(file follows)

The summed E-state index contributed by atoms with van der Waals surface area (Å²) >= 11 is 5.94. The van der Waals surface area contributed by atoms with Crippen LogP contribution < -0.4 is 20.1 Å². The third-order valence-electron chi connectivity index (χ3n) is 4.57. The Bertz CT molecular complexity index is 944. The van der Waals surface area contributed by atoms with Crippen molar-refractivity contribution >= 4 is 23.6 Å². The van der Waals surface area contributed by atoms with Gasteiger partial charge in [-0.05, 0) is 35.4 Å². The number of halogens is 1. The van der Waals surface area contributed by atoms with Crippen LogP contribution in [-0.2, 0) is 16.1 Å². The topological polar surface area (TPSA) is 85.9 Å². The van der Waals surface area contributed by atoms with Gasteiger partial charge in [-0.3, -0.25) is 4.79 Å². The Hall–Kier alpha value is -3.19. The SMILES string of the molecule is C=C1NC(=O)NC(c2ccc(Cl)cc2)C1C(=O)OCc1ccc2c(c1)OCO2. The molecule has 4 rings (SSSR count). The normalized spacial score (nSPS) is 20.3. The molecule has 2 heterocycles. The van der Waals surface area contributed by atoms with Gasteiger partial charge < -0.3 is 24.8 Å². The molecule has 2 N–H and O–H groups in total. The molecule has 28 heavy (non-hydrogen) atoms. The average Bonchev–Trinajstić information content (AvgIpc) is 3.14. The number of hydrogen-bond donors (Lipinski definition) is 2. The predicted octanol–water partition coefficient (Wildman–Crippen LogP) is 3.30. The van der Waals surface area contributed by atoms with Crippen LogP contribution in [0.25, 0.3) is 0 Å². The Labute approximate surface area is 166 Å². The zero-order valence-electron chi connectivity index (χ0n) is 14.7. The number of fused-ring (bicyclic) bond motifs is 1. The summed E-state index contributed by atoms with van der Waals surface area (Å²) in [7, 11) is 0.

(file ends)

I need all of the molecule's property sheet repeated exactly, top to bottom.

The summed E-state index contributed by atoms with van der Waals surface area (Å²) >= 11 is 5.94. The van der Waals surface area contributed by atoms with Crippen LogP contribution < -0.4 is 20.1 Å². The third-order valence-electron chi connectivity index (χ3n) is 4.57. The Bertz CT molecular complexity index is 944. The van der Waals surface area contributed by atoms with Crippen molar-refractivity contribution >= 4 is 23.6 Å². The van der Waals surface area contributed by atoms with Gasteiger partial charge in [-0.05, 0) is 35.4 Å². The number of halogens is 1. The van der Waals surface area contributed by atoms with Crippen LogP contribution in [-0.2, 0) is 16.1 Å². The topological polar surface area (TPSA) is 85.9 Å². The van der Waals surface area contributed by atoms with Gasteiger partial charge in [-0.3, -0.25) is 4.79 Å². The Hall–Kier alpha value is -3.19. The SMILES string of the molecule is C=C1NC(=O)NC(c2ccc(Cl)cc2)C1C(=O)OCc1ccc2c(c1)OCO2. The molecule has 4 rings (SSSR count). The normalized spacial score (nSPS) is 20.3. The molecule has 2 heterocycles. The van der Waals surface area contributed by atoms with Gasteiger partial charge < -0.3 is 24.8 Å². The molecule has 2 N–H and O–H groups in total. The molecule has 28 heavy (non-hydrogen) atoms. The average Bonchev–Trinajstić information content (AvgIpc) is 3.14. The number of hydrogen-bond donors (Lipinski definition) is 2. The predicted octanol–water partition coefficient (Wildman–Crippen LogP) is 3.30. The van der Waals surface area contributed by atoms with Crippen LogP contribution in [0.25, 0.3) is 0 Å². The Labute approximate surface area is 166 Å². The zero-order valence-electron chi connectivity index (χ0n) is 14.7. The number of fused-ring (bicyclic) bond motifs is 1. The summed E-state index contributed by atoms with van der Waals surface area (Å²) in [7, 11) is 0.